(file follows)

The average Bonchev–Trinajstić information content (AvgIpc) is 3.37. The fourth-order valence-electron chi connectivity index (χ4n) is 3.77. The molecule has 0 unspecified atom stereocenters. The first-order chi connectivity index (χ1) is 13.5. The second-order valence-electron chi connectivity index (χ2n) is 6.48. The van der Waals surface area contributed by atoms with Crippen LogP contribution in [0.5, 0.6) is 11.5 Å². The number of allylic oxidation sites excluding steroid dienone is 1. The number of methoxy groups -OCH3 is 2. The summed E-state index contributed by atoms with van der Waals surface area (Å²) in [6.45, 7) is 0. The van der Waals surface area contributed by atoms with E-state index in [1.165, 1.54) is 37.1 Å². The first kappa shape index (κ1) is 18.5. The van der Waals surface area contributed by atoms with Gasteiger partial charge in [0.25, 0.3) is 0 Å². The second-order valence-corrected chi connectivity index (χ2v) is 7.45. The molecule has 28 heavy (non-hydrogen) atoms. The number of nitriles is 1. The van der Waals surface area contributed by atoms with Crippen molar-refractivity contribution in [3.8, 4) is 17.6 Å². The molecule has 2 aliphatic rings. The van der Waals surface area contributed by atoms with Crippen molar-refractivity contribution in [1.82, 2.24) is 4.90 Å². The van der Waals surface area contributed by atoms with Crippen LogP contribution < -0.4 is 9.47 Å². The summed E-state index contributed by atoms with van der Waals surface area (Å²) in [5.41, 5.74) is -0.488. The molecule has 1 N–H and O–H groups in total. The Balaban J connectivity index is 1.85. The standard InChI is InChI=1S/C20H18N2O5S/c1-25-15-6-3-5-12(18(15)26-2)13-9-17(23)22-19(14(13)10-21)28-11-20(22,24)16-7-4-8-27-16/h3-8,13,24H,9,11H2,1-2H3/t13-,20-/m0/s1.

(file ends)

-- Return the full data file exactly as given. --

The average Bonchev–Trinajstić information content (AvgIpc) is 3.37. The fourth-order valence-electron chi connectivity index (χ4n) is 3.77. The molecule has 0 unspecified atom stereocenters. The first-order chi connectivity index (χ1) is 13.5. The second-order valence-electron chi connectivity index (χ2n) is 6.48. The van der Waals surface area contributed by atoms with Crippen LogP contribution in [0.5, 0.6) is 11.5 Å². The number of allylic oxidation sites excluding steroid dienone is 1. The number of methoxy groups -OCH3 is 2. The summed E-state index contributed by atoms with van der Waals surface area (Å²) in [6.45, 7) is 0. The van der Waals surface area contributed by atoms with E-state index in [1.165, 1.54) is 37.1 Å². The first kappa shape index (κ1) is 18.5. The van der Waals surface area contributed by atoms with Gasteiger partial charge in [0.25, 0.3) is 0 Å². The second-order valence-corrected chi connectivity index (χ2v) is 7.45. The molecule has 28 heavy (non-hydrogen) atoms. The number of nitriles is 1. The van der Waals surface area contributed by atoms with Crippen molar-refractivity contribution in [3.8, 4) is 17.6 Å². The molecule has 2 aliphatic rings. The van der Waals surface area contributed by atoms with Crippen molar-refractivity contribution in [1.82, 2.24) is 4.90 Å². The van der Waals surface area contributed by atoms with Crippen LogP contribution < -0.4 is 9.47 Å². The summed E-state index contributed by atoms with van der Waals surface area (Å²) in [5.41, 5.74) is -0.488. The molecule has 1 N–H and O–H groups in total. The Balaban J connectivity index is 1.85. The standard InChI is InChI=1S/C20H18N2O5S/c1-25-15-6-3-5-12(18(15)26-2)13-9-17(23)22-19(14(13)10-21)28-11-20(22,24)16-7-4-8-27-16/h3-8,13,24H,9,11H2,1-2H3/t13-,20-/m0/s1.